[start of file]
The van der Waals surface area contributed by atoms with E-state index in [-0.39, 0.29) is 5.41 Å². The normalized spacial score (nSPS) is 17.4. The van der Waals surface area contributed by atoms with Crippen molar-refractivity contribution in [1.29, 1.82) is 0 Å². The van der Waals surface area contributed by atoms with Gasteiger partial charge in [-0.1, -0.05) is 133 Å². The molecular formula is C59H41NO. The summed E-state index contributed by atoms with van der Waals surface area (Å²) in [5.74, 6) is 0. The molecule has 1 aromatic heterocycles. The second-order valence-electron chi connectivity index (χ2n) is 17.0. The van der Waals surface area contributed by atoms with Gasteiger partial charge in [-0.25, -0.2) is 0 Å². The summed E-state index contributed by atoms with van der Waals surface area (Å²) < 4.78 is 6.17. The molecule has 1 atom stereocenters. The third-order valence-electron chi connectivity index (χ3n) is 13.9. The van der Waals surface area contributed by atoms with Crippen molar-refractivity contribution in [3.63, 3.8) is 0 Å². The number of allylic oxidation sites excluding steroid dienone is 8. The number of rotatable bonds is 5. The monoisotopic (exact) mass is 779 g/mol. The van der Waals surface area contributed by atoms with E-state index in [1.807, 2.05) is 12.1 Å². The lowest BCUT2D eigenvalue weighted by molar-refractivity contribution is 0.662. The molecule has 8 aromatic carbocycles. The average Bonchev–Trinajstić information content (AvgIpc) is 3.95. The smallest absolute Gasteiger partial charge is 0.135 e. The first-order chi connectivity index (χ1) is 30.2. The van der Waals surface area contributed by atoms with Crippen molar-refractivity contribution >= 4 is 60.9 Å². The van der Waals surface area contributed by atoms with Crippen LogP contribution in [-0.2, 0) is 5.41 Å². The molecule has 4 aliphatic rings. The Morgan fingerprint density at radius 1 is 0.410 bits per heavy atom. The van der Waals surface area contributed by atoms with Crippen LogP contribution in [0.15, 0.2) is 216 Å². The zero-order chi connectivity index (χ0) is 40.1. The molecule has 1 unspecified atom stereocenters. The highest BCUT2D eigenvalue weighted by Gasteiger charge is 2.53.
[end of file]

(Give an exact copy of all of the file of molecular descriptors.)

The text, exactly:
The van der Waals surface area contributed by atoms with E-state index in [-0.39, 0.29) is 5.41 Å². The normalized spacial score (nSPS) is 17.4. The van der Waals surface area contributed by atoms with Crippen molar-refractivity contribution in [1.29, 1.82) is 0 Å². The van der Waals surface area contributed by atoms with Gasteiger partial charge in [-0.1, -0.05) is 133 Å². The molecular formula is C59H41NO. The summed E-state index contributed by atoms with van der Waals surface area (Å²) in [5.74, 6) is 0. The molecule has 1 aromatic heterocycles. The second-order valence-electron chi connectivity index (χ2n) is 17.0. The van der Waals surface area contributed by atoms with Gasteiger partial charge in [-0.25, -0.2) is 0 Å². The summed E-state index contributed by atoms with van der Waals surface area (Å²) < 4.78 is 6.17. The molecule has 1 atom stereocenters. The third-order valence-electron chi connectivity index (χ3n) is 13.9. The van der Waals surface area contributed by atoms with Crippen molar-refractivity contribution in [3.63, 3.8) is 0 Å². The number of allylic oxidation sites excluding steroid dienone is 8. The number of rotatable bonds is 5. The monoisotopic (exact) mass is 779 g/mol. The van der Waals surface area contributed by atoms with E-state index in [1.807, 2.05) is 12.1 Å². The lowest BCUT2D eigenvalue weighted by molar-refractivity contribution is 0.662. The molecule has 8 aromatic carbocycles. The average Bonchev–Trinajstić information content (AvgIpc) is 3.95. The smallest absolute Gasteiger partial charge is 0.135 e. The first-order chi connectivity index (χ1) is 30.2. The van der Waals surface area contributed by atoms with Crippen molar-refractivity contribution >= 4 is 60.9 Å². The van der Waals surface area contributed by atoms with Crippen LogP contribution in [-0.2, 0) is 5.41 Å². The molecule has 4 aliphatic rings. The Morgan fingerprint density at radius 1 is 0.410 bits per heavy atom. The van der Waals surface area contributed by atoms with Crippen LogP contribution in [0.15, 0.2) is 216 Å². The zero-order chi connectivity index (χ0) is 40.1. The molecule has 1 unspecified atom stereocenters. The highest BCUT2D eigenvalue weighted by Gasteiger charge is 2.53.